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Padilla Tries to Shift Focus Onto “Valimony” Payment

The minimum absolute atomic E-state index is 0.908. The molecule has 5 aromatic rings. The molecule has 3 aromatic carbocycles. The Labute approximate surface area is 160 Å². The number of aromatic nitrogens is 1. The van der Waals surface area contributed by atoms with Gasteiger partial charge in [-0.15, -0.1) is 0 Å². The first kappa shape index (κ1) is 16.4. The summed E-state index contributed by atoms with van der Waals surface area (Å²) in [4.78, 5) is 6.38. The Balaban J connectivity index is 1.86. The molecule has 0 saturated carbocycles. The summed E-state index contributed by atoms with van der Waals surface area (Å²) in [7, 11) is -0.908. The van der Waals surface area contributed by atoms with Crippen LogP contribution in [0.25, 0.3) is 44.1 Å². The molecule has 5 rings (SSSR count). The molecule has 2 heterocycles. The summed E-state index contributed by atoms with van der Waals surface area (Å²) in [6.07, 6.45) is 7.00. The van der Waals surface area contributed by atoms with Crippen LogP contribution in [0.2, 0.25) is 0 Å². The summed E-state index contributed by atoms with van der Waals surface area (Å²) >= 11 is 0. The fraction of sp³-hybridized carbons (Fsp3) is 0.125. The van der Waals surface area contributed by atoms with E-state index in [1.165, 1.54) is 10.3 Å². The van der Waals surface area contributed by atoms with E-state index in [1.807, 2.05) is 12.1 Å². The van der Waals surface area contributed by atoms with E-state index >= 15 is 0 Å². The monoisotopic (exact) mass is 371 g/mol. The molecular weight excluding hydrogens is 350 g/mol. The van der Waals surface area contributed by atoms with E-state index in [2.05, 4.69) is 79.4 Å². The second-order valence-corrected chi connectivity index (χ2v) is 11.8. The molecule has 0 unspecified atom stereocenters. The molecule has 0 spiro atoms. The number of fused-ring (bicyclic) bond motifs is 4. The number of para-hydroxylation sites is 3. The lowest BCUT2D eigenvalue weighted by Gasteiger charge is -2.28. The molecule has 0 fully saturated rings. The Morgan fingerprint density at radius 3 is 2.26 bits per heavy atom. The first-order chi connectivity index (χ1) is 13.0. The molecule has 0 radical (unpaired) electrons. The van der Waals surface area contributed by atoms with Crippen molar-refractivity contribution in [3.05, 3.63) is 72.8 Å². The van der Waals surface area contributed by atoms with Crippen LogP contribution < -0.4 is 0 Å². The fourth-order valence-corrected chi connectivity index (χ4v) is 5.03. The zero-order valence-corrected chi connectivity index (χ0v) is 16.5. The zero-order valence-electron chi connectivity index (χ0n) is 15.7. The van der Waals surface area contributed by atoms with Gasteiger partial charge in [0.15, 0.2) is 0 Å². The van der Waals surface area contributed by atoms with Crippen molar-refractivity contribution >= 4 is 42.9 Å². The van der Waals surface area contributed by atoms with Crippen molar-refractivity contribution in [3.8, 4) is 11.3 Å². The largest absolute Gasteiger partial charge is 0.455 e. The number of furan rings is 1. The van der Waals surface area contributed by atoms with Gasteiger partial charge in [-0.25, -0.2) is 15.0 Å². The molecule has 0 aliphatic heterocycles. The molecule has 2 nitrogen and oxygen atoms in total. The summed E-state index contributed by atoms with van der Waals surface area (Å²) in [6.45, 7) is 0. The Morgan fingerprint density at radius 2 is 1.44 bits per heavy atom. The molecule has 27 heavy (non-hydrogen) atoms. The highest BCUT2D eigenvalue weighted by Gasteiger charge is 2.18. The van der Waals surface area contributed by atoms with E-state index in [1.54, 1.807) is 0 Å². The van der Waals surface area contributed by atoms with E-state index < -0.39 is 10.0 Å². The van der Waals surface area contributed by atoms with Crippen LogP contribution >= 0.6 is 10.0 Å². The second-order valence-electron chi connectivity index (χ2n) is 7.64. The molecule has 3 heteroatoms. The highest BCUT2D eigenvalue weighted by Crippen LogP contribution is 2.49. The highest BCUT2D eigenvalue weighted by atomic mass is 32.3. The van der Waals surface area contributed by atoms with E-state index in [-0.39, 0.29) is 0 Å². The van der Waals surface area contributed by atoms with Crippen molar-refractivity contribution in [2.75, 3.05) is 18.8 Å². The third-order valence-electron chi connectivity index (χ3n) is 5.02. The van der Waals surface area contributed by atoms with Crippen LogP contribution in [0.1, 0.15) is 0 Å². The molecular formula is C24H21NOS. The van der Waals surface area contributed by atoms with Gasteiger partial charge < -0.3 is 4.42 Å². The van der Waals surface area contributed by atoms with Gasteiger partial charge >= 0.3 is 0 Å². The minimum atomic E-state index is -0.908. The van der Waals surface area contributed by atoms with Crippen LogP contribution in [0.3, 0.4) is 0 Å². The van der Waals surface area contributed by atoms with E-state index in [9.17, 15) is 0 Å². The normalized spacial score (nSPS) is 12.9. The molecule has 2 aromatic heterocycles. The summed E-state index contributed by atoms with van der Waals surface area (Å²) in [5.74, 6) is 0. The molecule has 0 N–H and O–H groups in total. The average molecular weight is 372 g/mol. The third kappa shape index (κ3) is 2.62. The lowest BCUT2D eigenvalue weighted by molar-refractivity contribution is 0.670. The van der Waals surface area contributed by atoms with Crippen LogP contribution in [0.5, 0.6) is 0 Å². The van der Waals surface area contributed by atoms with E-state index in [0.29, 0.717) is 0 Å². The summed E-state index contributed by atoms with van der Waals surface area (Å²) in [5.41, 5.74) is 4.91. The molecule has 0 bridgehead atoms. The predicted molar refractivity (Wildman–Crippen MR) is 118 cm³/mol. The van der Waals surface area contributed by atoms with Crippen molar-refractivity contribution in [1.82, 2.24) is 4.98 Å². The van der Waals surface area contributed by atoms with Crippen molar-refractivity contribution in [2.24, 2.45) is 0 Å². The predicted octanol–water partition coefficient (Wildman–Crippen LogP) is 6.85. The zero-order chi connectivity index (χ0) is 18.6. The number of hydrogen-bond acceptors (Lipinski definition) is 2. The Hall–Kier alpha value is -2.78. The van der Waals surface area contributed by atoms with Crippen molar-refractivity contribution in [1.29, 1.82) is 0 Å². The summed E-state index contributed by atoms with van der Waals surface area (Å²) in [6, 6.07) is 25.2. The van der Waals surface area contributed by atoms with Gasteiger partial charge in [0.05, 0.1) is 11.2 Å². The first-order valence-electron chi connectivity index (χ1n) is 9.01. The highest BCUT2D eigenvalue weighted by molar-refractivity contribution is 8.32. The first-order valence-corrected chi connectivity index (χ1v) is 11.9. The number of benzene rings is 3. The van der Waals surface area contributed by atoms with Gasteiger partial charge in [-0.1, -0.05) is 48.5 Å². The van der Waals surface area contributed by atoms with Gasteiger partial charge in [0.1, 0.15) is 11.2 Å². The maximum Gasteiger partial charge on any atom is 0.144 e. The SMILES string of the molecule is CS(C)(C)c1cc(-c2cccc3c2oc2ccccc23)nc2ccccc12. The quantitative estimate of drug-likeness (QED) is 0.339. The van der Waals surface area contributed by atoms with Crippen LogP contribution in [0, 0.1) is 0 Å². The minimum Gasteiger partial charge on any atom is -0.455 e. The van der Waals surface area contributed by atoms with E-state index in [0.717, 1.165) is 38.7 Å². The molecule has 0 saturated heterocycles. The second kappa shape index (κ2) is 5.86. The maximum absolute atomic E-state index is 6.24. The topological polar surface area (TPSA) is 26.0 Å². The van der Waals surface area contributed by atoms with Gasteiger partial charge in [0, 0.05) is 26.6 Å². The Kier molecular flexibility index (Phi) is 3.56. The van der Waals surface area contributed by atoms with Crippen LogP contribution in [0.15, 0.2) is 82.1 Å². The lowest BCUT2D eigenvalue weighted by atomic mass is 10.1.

Padilla Tries to Shift Focus Onto ‘Valimony’ Payment Politics by Jacqueline Fox If all Mayor James Hahn’s anti-secession campaign strategists have to offer over the next few weeks hinges on the rhetoric and often confusing misinformation offered up by City Council President Alex Padilla during a recent debate on Valley cityhood, I think the city would be wise to prepare for a breakup. During the debate, sponsored by the Southland Regional Association of Realtors Inc. July 25, Padilla attempted to square off against Richard Katz, chairman of the Valley Independence Committee, on the pros and cons of a Valley split. From this reporter’s view, Katz blew Padilla out of the water on issues ranging from the $128 million budget item I’ll call “Valimony,” to the transparent attempt by City Hall over the last few months to implement so-called city services with everything from white-gloved traffic cops on Ventura Boulevard to filling a few potholes in the Northeast Valley. Let’s focus, for now, on the $128 million the new Valley city would have to pay Los Angeles for its independence, because it clearly represents a key talking point for anti-secessionists. They fought like hell and won that same week to have the wording about the payments put on the ballot initiative for secession. In theory, the ballot language was aimed at convincing voters that, before they tick “yes” for secession Nov. 5, they ought to know their new government’s first action would be to write a check for that amount to L.A. Translation: your city will start out $128 million poorer than it is now. “Voters have the right to full disclosure,” said Padilla during the debate, adding that the payments would leave the new city weakened from the start and forced to call for tax increases or service cuts to make up the difference. But Katz not only came up with graphics and charts to present an accurate view of what the payments actually mean, he called the plan for an addition to the initiative exactly what it was: “A political attempt to control the campaign,” said Katz. He then explained that the so-called “alimony” figure represents what the Valley is already paying Los Angeles not only paying, but paying and not getting anything back for. That figure, for anyone who has yet to read the fine print, is not a new tax ,as Padilla and others would have us believe , and even Padilla admitted that during the debate. Instead, it is the difference between what the Valley now pays for services and what it actually gets. To the credit of secessionists, they fought for and won approval to also have that explanation included in the initiative wording. Katz also reminded the audience that the alimony payment would decrease by 5 percent each year until the 20-year period ends, representing a $1.3 billion windfall for the new Valley city over time. Paraphrasing Katz: That’s money that would otherwise go straight to the city’s coffers and, not only that, would depreciate over time. So far, with the exception of a few token gestures, there’s been little evidence offered up by the city that, without a breakup, the Valley would continue to get a higher degree of services over the next 20 years sufficient to keep pace with or even lower the fiscal disparity. Padilla also attempted to make a case for sticking together by pointing out that the new city would be forced to contract with Los Angeles for certain services, namely police, fire and emergency operations. “It’s the difference between renting and owning,” Padilla said, hoping to strike a chord with the roughly 300 realtors in the room. While on its face, the “I hate you, don’t leave me” analogy may seem to undermine the motivation for a breakup, it’s a fundamentally flawed argument. But here’s the real point, and I’ll paraphrase Katz again: How stupid does L.A. think the Valley voters are to imply that the new government, whether or not it is elected by a 15-percent or a 40-percent mandate, couldn’t negotiate new contracts with nearby municipalities for those services once the three-year transition period is up? Padilla attempted to bolster his case by pointing out that the smaller-is-better theme is weakened by the fact that people pay more for trash pickup in Burbank and Glendale than they do in Los Angeles. But consider what is at the very heart of the secession movement and you’ll get the clearest reason why Padilla’s argument can’t hold up: You don’t always get what you pay for. Services may be cheaper in Los Angeles, but the quality and consistency are lacking to the degree that the latest polls show a majority of Valley residents prefer to be on their own, and a narrow majority of voters citywide feel the same way. It may be true that, with the exception of a few debates, the campaign for a breakup has yet to really kick into high gear, but at least secessionists have done some homework. They know the importance of providing hard data to back up their case, especially when it comes to money. So far, the opposing camp has yet to offer up a single platform plank worth attempting to verify. Instead, the framework for the drive to hold L.A. together appears to hinge upon two things: invoking fear and twisting facts. Here’s a suggestion for Mayor James Hahn’s anti-secession team, One Los Angeles and the unions who’ve vowed to fight the initiative. Instead of trying to scare voters into thinking that once a new city is formed everything north of Mullholland Drive is going to fall into a black hole, how about coming up with the raw data that shows just how much worse things will get for those left behind? What will happen to federally funded programs if L.A.’s population slips? How much political clout would Los Angeles still carry in both Washington D.C. and Sacramento if it becomes the third largest city in the nation instead of the second? Is the city’s bond rating really in that much jeopardy? Do Los Angeles voters realize that roughly half of all manufacturing firms in Los Angeles are based in the Valley, and roughly 15 percent of the county’s average income earners live in the Valley? In other words, the anti-secession battle cry needs to take into account the folks who will likely make or break the vote Nov. 5: Valley voters. Speaking of Size The “smaller is better” slogan put forth by Valley secessionists has served as the dominant call to arms for months, with little response from the other side as far as a counter-catchphrase is concerned. So, recently the anti-secession group One Los Angeles came out with its own battle cry: “The more you know, the less you like it.” Soon one of the leading city unions campaigning against a breakup may have its own rallying cry too. Julie Butcher, manager of the Service Employees International Union Local 347, recently and jokingly tossed out, “How about, ‘Bigger is safer?,'” adding she didn’t get much of a laugh out of City Hall when she ran it up the flag pole. Jacqueline Fox is politics reporter for the Business Journal. She can be reached at jfox@sfvbj.com.